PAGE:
Then moved onto the next section where I again set the metadata language, configured to allow remote access. I haven’t actually set my firewall to allow remote access to test the performance of this remotely.

Lastly, you will have to agree to the terms of service and your done!

First Run and Impressions

Running this media server is as easy as navigating to http://localhost:8096 and signing into the service, not much different than you would a Netflix but each user has their own unique login.

The login is nice and you can add an avatar to customize your account appearance, because, why not?

The home screen is very handy, it is the starting point to go into your different media repositories and to continue watching what you have started or to search for a movie or show in which you are interested.

A nice touch, when you launch a movie, there is a still in the background and in the upper left corner of the player, is a logo representing the movie title. Super nice touch. This is certainly a nicely polished product. Other playback features include changing the resolution and bitrate. Probably more important when streaming outside of your home. All these are really nice features that demonstrate an extra set of care and polish.

What I Like

Emby is super easy to set up. It is nothing more than copying one line into a terminal and executing it. It is super simple and the script also seems to, at least on the version I installed, start and enable the emby-server service.

It’s super easy to add media libraries to Emby. The wizard walks you through it in the beginning and if you want to add additional libraries, that is very easy to do through the configuration tool.

Streams to just about everything in the house. Essentially, if it has a browser, you have access to the Emby server. I haven’t had any issues with the system in the approximately five weeks I have been using it. I have yet to have an issue.

Updating the metadata and identity of any movies is as easy as a click and search. You can change the cover images and so forth. Some of the movies I have ripped haven’t always been detected completely correctly. For example, there are three different Grinch movies and I had to manually define which decade they came from. It was super easy.

The Android application works quite nicely. I am actually impressed with the ease of use of the application. It has a surprisingly fine polish to it as well.

What I Don’t Like

This was an open source project that went closed source. I sort of have an issue with that and I am not alone with that assessment. It was at that point that Jellyfin was forked from Emby which is what makes me incredibly interested in Jellyfin.

I can’t stream to my Wii, though I don’t really blame the project for not supporting a 14 year old game console. There isn’t an app on the Homebrew channel though at the time of writing, I realized that there is a browser on the Wii so perhaps more investigation is needed. I will update this paragraph with any new information I learn as I investigate that possibility.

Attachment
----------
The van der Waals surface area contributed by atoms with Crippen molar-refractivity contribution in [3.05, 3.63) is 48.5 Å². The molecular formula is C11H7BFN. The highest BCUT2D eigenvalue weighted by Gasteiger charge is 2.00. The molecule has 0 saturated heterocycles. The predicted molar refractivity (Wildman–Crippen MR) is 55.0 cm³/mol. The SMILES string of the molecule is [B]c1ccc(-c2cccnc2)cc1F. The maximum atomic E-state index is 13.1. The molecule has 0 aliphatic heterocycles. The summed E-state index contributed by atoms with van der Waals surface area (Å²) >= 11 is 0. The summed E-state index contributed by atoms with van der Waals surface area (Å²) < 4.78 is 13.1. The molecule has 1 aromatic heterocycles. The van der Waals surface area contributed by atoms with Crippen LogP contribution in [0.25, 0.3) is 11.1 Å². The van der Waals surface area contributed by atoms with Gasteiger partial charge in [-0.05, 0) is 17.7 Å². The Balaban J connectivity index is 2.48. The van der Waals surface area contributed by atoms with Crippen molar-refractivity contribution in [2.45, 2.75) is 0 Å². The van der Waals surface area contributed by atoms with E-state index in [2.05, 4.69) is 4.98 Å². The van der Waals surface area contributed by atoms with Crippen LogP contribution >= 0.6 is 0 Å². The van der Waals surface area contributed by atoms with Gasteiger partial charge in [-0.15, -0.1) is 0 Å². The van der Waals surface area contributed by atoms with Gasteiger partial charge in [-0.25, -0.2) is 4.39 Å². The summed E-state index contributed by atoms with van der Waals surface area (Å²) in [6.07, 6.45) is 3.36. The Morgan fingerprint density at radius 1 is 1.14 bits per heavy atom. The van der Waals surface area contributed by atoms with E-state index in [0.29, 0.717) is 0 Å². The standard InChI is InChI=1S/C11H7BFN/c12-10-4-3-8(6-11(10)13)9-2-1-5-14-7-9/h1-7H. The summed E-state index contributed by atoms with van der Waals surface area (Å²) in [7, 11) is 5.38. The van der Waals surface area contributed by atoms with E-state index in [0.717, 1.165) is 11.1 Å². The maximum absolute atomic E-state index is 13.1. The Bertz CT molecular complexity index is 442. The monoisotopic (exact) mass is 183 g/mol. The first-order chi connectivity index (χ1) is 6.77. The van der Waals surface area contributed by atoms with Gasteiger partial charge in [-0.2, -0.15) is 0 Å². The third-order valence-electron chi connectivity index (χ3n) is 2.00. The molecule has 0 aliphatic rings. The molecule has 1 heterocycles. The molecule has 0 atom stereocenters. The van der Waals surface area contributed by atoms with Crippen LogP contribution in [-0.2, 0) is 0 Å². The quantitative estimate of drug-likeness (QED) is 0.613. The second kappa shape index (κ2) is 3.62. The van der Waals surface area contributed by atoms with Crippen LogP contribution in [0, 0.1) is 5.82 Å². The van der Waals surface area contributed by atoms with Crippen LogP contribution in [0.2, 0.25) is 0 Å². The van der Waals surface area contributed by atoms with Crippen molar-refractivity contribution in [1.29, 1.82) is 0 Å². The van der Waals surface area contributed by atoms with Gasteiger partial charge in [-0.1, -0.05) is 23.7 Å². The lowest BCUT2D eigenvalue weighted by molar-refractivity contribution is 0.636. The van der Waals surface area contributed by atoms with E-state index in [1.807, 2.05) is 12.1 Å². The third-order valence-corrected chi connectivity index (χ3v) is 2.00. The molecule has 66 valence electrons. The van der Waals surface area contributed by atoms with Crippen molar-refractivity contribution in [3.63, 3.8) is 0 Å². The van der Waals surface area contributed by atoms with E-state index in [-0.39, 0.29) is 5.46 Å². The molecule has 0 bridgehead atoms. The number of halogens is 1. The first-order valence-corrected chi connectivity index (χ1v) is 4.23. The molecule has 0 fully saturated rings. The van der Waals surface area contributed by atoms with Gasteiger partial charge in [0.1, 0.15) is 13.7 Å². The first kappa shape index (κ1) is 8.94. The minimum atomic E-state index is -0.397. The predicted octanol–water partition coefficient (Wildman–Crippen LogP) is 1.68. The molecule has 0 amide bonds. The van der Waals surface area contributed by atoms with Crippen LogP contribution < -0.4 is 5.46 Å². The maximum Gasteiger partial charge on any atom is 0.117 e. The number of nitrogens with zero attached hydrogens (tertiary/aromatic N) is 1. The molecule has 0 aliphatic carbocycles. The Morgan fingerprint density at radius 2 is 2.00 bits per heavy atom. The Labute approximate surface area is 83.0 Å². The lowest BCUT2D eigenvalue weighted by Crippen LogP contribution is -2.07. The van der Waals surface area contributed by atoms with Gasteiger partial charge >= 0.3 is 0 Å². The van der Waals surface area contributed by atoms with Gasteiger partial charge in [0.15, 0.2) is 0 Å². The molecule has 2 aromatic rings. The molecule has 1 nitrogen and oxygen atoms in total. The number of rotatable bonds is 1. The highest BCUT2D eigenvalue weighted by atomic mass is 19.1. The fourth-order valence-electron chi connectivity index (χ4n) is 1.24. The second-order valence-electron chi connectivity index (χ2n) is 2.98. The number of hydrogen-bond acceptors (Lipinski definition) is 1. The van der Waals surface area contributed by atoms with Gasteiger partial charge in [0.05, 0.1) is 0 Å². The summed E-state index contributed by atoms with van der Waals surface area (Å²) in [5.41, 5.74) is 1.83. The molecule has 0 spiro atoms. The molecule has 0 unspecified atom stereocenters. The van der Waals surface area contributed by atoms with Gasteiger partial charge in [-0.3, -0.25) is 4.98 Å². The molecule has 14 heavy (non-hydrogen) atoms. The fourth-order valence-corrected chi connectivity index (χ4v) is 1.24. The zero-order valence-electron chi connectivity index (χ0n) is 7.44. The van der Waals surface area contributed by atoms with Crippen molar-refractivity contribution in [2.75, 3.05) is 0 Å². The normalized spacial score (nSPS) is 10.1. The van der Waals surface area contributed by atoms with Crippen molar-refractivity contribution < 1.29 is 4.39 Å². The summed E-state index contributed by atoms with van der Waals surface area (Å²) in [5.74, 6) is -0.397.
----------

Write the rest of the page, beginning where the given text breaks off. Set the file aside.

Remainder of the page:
Updates will have to be done manually. The server does say it needs to be updated and to do so requires the same step as installation. That is really the only clunky part about this whole setup.

Final thoughts

Emby is pretty great. Regardless of what I do not like about it. It is a great experience. If you are undecided on your media server and have a desire to try the different options, this is a good one. If this was my only option, I could easily get along fine with it. Since I have two others, I will check those out too.

I highly recommend you try out Emby as the shortcomings are nitpick issues. I don’t like that it went closed source but the project, closed or open, is sound. It is a great, well polished, experience.

This is my first media server review. I will have follow up articles to this in the near future. If there are any inaccuracies or areas I need to revisit, please let me know and I will take the time to make updates.

References

https://emby.media/linux-server.html
https://www.opensuse.org

Building an AMD Server and Game Machine out of Yester-Year's Parts

Some time ago I started noodling around the idea of building a replacement server for my home. I wanted to make this an extreme budget build. I came to the realization that I have become rather disconnected with the state of desktop class video cards and really much of anything that was outside of the laptop world. I was hung up, for quite some time on the case and motherboard selection. I would browse Newegg and eBay but since I lacked a lot of information, I was in a constant state of decision-vapor-lock. What changed was when I received some hardware at no cost. An incredibly large case and an AMD motherboard locked in the portion of the project that I was unable to make any decisions and dictated the rest of the build. So, over a period of months, I slowly acquired rest of needed components.